May 22, 2018 Yellowstone National Park

Lamar Valley Hillside
Lamar Valley Hillside

Badlands to Yellowstone

On my last day in the badlands, I headed out on some gravel roads searching for wildlife.

Badlands Bison Grazing in Dogtown
Badlands Bison Grazing in Dogtown

The Prairie Dog towns stretch for a mile or more in places and on this trip I found some Bison Bulls grazing through one of the towns.

Badlands Coyote Looking for Breakfast in Dogtown
Badlands Coyote Looking for Breakfast in Dogtown

In another vast town I came across this Coyote searching the area for breakfast. He would stop and sit at one of the burrow entrances for a minute or two, then probably realizing they were on to him, would move on a bit to another burrow and repeat the action. Never saw him come close to actually catching anything.

Burrowing Owl
Burrowing Owl

I finally came across a Burrowing Owl that stayed within distance of my 600mm lens. Watched him come up out of a Prairie Dog burrow and fly up to this fencepost to check me out. From there he took off and landed at another burrow entrance too far off to get a good shot of him disappearing down the burrow.

With yet another potentially dangerous storm system, with high winds, heavy rain and the possibility of large hail predicted to move through, I decided to leave the Badlands for Yellowstone National Park. Starting out at 6 AM, I headed west straight into the storm system, black skies and flashing lightning, winds buffeting the motorhome, but fortunately, no hail. Turned out to be a very long day on the road and I pulled into the National Forest ‘s Canyon Campground about fifteen miles north of the north entrance to Yellowstone National Park around nine PM.

Yellowstone National Park

I had scouted out the Canyon Campground on Google Earth and hoped there might be a spot open when I arrived, but that was not to be. Turns out there are only three sites in the small campground where I could fit and they were all occupied. Being dead tired and seeing as how it was already after nine, I found a level spot just off the road inside the campground where I set up for the night.

Next morning, one of the three spots I could fit in happened to open up very early, so I quickly moved in and set up among the large rocks and lodgepole pines. This small campground is right off Highway 89, so there is some road noise, and the interior loop road inside the campground is in just awful shape, very deep potholes and ruts, but the site I ended up in actually was very nice, so nice I abandoned my original plan to try and get into the Mammoth Campground just inside the Park and decided to stay here … for the princely sum of $3.50 a night. No utilities, no dump station and no trash receptacles or dumpster, as primitive a campground as you can get, but turned out to be quiet, no neighbors shining lights all night, no smoky campfires nearby, ended up being a nice restful spot.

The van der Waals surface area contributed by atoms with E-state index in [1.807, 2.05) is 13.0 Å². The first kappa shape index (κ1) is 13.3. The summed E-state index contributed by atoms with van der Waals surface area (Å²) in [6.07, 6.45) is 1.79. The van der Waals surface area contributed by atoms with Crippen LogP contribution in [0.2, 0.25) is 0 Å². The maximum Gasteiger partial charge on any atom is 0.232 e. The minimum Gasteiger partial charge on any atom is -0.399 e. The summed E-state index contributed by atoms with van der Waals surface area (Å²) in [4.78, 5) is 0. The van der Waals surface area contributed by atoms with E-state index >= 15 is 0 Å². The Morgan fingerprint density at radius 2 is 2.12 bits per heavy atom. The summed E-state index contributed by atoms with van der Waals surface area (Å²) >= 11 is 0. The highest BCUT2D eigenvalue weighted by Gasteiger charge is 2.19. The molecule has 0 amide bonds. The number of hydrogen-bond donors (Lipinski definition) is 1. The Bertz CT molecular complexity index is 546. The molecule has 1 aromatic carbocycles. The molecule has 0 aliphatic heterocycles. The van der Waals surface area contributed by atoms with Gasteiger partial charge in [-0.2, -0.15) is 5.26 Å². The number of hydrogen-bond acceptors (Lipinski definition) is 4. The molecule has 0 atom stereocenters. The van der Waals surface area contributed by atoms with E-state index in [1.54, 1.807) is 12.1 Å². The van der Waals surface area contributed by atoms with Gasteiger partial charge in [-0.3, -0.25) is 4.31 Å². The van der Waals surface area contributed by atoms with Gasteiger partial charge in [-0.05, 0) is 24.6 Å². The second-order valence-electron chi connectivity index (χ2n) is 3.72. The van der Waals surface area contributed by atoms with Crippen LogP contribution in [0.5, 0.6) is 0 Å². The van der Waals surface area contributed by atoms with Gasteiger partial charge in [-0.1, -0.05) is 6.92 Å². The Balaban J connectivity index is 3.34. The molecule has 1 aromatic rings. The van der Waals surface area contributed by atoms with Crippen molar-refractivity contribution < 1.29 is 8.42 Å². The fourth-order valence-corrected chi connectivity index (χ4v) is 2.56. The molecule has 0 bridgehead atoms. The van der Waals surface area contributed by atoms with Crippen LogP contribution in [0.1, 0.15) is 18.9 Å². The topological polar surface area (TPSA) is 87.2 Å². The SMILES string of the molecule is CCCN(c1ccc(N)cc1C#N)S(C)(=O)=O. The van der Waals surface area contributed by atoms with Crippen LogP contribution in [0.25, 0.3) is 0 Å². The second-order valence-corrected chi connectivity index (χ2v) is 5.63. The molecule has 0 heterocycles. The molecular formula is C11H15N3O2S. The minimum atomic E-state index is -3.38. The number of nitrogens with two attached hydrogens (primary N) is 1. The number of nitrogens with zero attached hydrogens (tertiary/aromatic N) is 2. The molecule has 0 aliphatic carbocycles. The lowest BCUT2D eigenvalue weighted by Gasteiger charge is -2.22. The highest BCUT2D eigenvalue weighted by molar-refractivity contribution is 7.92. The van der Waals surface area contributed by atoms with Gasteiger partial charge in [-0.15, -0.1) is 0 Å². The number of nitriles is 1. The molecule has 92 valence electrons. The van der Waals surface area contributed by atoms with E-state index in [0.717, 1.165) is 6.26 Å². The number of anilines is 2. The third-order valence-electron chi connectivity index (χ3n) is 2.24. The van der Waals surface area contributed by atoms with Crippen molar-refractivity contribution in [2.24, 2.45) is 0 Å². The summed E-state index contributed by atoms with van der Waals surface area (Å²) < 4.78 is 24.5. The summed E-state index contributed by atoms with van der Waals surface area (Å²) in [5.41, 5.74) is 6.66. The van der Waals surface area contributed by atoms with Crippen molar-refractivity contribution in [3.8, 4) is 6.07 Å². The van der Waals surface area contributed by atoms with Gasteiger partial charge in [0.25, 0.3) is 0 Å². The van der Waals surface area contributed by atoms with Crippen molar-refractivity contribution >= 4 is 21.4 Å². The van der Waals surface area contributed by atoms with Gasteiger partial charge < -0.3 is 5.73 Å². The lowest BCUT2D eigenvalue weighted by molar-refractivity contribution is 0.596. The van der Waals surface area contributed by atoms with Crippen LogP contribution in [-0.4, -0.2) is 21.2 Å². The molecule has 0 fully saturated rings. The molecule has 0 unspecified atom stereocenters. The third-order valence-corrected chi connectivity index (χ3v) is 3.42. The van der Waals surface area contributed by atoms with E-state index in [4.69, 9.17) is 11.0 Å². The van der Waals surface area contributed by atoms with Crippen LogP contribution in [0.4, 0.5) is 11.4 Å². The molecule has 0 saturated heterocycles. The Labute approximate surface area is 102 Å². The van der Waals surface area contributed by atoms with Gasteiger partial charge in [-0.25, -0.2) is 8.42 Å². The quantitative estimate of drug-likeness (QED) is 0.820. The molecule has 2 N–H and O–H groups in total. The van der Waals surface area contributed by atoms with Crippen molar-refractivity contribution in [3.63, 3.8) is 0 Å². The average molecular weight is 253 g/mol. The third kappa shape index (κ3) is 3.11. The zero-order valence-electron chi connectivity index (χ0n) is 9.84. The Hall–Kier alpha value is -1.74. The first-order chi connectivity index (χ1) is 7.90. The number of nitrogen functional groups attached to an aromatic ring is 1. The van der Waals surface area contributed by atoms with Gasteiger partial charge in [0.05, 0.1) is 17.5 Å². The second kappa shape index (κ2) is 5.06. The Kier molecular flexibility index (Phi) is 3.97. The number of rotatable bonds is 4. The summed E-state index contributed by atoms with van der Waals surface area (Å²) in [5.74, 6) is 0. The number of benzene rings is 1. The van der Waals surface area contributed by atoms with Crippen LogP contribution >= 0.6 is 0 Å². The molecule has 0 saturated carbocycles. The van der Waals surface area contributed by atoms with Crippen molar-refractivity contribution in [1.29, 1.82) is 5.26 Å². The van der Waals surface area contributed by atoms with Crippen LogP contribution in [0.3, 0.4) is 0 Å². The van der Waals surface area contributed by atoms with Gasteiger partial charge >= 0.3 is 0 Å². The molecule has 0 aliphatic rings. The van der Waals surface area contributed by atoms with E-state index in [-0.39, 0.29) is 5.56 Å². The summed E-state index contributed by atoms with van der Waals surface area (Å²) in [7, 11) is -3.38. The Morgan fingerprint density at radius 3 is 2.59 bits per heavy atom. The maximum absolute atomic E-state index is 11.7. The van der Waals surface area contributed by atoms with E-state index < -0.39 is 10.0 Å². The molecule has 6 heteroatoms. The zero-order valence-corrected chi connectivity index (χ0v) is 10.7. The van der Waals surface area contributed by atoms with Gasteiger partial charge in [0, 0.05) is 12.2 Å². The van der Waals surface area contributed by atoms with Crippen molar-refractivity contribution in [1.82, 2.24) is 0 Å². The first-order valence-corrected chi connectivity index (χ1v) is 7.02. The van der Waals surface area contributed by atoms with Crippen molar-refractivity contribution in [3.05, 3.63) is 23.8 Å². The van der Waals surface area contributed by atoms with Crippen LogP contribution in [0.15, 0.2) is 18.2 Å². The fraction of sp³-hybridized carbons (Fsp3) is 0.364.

View Along my AM Drive into Yellowstone
View Along my AM Drive into Yellowstone

Early each morning I would drive the fifteen miles into Gardiner and the north entrance into Yellowstone, passing the scene in the image above, as well as several small herds of elk grazing in the fields along the highway.

Since I usually would go through the park entrance before they were staffed for the day, I avoided any long lines waiting to get into the park. Five miles past the park entrance I passed the Mammoth Campground and noted the ” Full ” sign posted every day, making me glad I decided  to stay at the Canyon campground.

Lamar Valley
Lamar Valley

There are two major hotspots for wildlife sightings in Yellowstone, the Lamar Valley and the Hayden Valley. On my first two days I headed for the closer Lamar Valley.

Lamar Valley
Lamar Valley

There were Bison with new young spread throughout the valley, along with a few Pronghorns.

Bison Mom and Calf
Bison Mom and Calf

There were many small herds of 20 to 50 bison spread throughout the valley and almost all cows had a ” Red Dog ” accompanying them.

Bison Mom and Calf
Bison Mom and Calf
Bison Bull with Passenger
Bison Bull with Passenger

There were a few solitary bulls here and there, shedding their winter coats and looking very bedraggled.

Bison Mom
Bison Mom

A Bison mom takes a roll in the sagebrush, scratching some kind of itch.

Frisky Bison Calf
Frisky Bison Calf

The youngsters, if not nursing, were bouncing around with typical youthful exuberance …

Red Dogs at Rest
Red Dogs at Rest

… or settling down for a nap.

Bison calves in road
Dangerous Timeout

I got a kick out of this group of calves deciding the center of the road would be a great place to settle in for a nap …

Bison Moms Moving Calves Off the Road
Bison Moms Moving Calves Off the Road

… but their wiser Moms roused them out before anyone got run over.

Bison Moms and Calves
Bison Moms and Calves

With all the youngsters in the valley, I really thought I might see some Wolves or perhaps a Grizzly hunting some of the young, but never saw any such thing.

Bison
River Crossing

From my vantage point on the side of the road, I watched this small group of Bison head down the slope…

Bison
River Crossing

( Mom checking on Junior to see if he could manage the calm waters of the side channel )

Bison River Crossing
Bison River Crossing

… with the intention of crossing the river, perilously swollen with spring runoff. Into the river’s main channel they go.

Bison River Crossing
Swept Away

Though Mom has no trouble with the swift current, two youngsters are immediately swept downstream …

Bison
River Crossing

… instantly realizing that her offspring is in danger of being swept downstream, Mom quickly turns with the current …

Bison River Crossing
Rescued!

… and positions herself just upstream of Junior to block the powerful current and allow him to get back to a depth where he can hoof it back to shore.

Bison River Crossing
Crossing Abandoned
Bison River Crossing
Turning Back

The lead two Moms decide to abort their river crossing, realizing the youngsters just are not yet able to handle such a strong current.

Bison
Abandoning the River Crossing

They wisely decide to continue grazing this side of the river.